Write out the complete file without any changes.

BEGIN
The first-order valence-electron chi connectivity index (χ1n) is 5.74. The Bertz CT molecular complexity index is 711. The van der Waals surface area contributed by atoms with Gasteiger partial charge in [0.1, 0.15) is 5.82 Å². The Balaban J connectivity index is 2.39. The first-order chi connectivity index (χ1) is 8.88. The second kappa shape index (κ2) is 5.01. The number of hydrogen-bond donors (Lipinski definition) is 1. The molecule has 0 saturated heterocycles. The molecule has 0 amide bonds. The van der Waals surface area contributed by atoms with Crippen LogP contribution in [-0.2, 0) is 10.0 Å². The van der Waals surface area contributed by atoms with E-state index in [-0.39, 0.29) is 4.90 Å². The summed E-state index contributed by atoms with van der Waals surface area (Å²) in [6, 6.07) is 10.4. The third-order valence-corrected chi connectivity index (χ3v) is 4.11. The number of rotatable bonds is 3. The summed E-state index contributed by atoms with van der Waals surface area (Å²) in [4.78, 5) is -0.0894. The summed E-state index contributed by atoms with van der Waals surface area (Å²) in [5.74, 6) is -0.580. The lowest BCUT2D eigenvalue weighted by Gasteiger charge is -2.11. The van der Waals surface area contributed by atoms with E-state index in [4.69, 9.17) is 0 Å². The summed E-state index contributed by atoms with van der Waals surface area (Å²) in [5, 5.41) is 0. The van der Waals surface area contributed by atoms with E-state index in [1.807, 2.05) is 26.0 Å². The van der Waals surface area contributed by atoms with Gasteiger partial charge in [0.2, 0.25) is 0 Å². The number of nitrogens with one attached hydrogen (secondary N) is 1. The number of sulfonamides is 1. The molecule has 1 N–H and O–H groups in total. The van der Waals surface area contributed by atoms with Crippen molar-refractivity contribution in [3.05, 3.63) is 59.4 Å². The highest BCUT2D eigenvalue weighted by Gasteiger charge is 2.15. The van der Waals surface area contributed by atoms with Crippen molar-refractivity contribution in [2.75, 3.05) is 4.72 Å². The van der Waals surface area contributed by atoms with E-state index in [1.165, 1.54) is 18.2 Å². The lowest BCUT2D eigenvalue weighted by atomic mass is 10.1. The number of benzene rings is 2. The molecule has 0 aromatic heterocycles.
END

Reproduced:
The first-order valence-electron chi connectivity index (χ1n) is 5.74. The Bertz CT molecular complexity index is 711. The van der Waals surface area contributed by atoms with Gasteiger partial charge in [0.1, 0.15) is 5.82 Å². The Balaban J connectivity index is 2.39. The first-order chi connectivity index (χ1) is 8.88. The second kappa shape index (κ2) is 5.01. The number of hydrogen-bond donors (Lipinski definition) is 1. The molecule has 0 saturated heterocycles. The molecule has 0 amide bonds. The van der Waals surface area contributed by atoms with Crippen LogP contribution in [-0.2, 0) is 10.0 Å². The van der Waals surface area contributed by atoms with E-state index in [-0.39, 0.29) is 4.90 Å². The summed E-state index contributed by atoms with van der Waals surface area (Å²) in [6, 6.07) is 10.4. The third-order valence-corrected chi connectivity index (χ3v) is 4.11. The number of rotatable bonds is 3. The summed E-state index contributed by atoms with van der Waals surface area (Å²) in [4.78, 5) is -0.0894. The summed E-state index contributed by atoms with van der Waals surface area (Å²) in [5.74, 6) is -0.580. The lowest BCUT2D eigenvalue weighted by Gasteiger charge is -2.11. The van der Waals surface area contributed by atoms with E-state index in [4.69, 9.17) is 0 Å². The summed E-state index contributed by atoms with van der Waals surface area (Å²) in [5, 5.41) is 0. The van der Waals surface area contributed by atoms with E-state index in [1.807, 2.05) is 26.0 Å². The van der Waals surface area contributed by atoms with Gasteiger partial charge in [0.2, 0.25) is 0 Å². The number of nitrogens with one attached hydrogen (secondary N) is 1. The number of sulfonamides is 1. The molecule has 1 N–H and O–H groups in total. The van der Waals surface area contributed by atoms with Crippen molar-refractivity contribution in [3.05, 3.63) is 59.4 Å². The highest BCUT2D eigenvalue weighted by Gasteiger charge is 2.15. The van der Waals surface area contributed by atoms with Crippen molar-refractivity contribution in [2.75, 3.05) is 4.72 Å². The van der Waals surface area contributed by atoms with E-state index in [1.165, 1.54) is 18.2 Å². The lowest BCUT2D eigenvalue weighted by atomic mass is 10.1. The number of benzene rings is 2. The molecule has 0 aromatic heterocycles.